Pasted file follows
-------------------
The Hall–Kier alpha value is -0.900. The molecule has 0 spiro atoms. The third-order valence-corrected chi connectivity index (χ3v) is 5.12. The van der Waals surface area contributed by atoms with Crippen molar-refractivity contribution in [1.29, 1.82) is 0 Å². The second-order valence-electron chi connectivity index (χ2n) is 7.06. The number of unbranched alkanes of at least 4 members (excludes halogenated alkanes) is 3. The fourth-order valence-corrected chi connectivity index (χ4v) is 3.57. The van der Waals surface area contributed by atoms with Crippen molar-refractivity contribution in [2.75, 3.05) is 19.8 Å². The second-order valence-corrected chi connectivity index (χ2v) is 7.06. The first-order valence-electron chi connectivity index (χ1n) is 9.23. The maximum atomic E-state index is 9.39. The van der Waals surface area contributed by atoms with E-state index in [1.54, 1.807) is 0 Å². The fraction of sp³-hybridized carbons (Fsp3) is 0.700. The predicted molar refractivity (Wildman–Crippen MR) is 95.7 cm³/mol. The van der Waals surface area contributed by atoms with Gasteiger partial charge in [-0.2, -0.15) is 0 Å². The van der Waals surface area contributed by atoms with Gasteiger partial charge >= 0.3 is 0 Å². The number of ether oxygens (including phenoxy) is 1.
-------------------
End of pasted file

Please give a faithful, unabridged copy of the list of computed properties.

The Hall–Kier alpha value is -0.900. The molecule has 0 spiro atoms. The third-order valence-corrected chi connectivity index (χ3v) is 5.12. The van der Waals surface area contributed by atoms with Crippen molar-refractivity contribution in [1.29, 1.82) is 0 Å². The second-order valence-electron chi connectivity index (χ2n) is 7.06. The number of unbranched alkanes of at least 4 members (excludes halogenated alkanes) is 3. The fourth-order valence-corrected chi connectivity index (χ4v) is 3.57. The van der Waals surface area contributed by atoms with Crippen molar-refractivity contribution in [2.75, 3.05) is 19.8 Å². The second-order valence-corrected chi connectivity index (χ2v) is 7.06. The first-order valence-electron chi connectivity index (χ1n) is 9.23. The maximum atomic E-state index is 9.39. The van der Waals surface area contributed by atoms with E-state index in [1.54, 1.807) is 0 Å². The fraction of sp³-hybridized carbons (Fsp3) is 0.700. The predicted molar refractivity (Wildman–Crippen MR) is 95.7 cm³/mol. The van der Waals surface area contributed by atoms with Gasteiger partial charge in [-0.2, -0.15) is 0 Å². The van der Waals surface area contributed by atoms with Gasteiger partial charge >= 0.3 is 0 Å². The number of ether oxygens (including phenoxy) is 1.